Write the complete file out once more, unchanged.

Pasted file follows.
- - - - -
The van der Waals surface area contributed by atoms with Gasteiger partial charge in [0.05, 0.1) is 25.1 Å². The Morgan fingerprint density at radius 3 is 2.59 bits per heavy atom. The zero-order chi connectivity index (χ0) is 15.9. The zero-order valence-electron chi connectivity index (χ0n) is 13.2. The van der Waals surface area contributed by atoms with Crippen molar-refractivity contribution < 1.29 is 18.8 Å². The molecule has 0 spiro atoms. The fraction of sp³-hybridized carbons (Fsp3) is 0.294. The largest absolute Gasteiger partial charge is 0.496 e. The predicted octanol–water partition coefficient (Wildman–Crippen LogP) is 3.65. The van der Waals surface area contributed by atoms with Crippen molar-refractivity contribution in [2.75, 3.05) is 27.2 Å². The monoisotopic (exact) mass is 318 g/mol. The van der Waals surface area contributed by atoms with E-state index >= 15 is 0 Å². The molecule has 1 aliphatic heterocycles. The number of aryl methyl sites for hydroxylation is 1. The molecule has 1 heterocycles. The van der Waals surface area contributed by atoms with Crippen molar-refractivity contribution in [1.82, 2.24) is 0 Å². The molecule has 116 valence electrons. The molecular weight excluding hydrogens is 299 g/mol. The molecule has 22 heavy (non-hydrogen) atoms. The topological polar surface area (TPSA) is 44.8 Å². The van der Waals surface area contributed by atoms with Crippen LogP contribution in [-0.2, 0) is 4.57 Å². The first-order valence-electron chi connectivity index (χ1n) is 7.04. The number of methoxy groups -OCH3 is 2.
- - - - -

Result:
The van der Waals surface area contributed by atoms with Gasteiger partial charge in [0.05, 0.1) is 25.1 Å². The Morgan fingerprint density at radius 3 is 2.59 bits per heavy atom. The zero-order chi connectivity index (χ0) is 15.9. The zero-order valence-electron chi connectivity index (χ0n) is 13.2. The van der Waals surface area contributed by atoms with Crippen molar-refractivity contribution < 1.29 is 18.8 Å². The molecule has 0 spiro atoms. The fraction of sp³-hybridized carbons (Fsp3) is 0.294. The largest absolute Gasteiger partial charge is 0.496 e. The predicted octanol–water partition coefficient (Wildman–Crippen LogP) is 3.65. The van der Waals surface area contributed by atoms with Crippen molar-refractivity contribution in [2.75, 3.05) is 27.2 Å². The monoisotopic (exact) mass is 318 g/mol. The van der Waals surface area contributed by atoms with E-state index >= 15 is 0 Å². The molecule has 1 aliphatic heterocycles. The number of aryl methyl sites for hydroxylation is 1. The molecule has 1 heterocycles. The van der Waals surface area contributed by atoms with Crippen molar-refractivity contribution in [1.82, 2.24) is 0 Å². The molecule has 116 valence electrons. The molecular weight excluding hydrogens is 299 g/mol. The molecule has 22 heavy (non-hydrogen) atoms. The topological polar surface area (TPSA) is 44.8 Å². The van der Waals surface area contributed by atoms with Crippen LogP contribution in [-0.2, 0) is 4.57 Å². The first-order valence-electron chi connectivity index (χ1n) is 7.04. The number of methoxy groups -OCH3 is 2.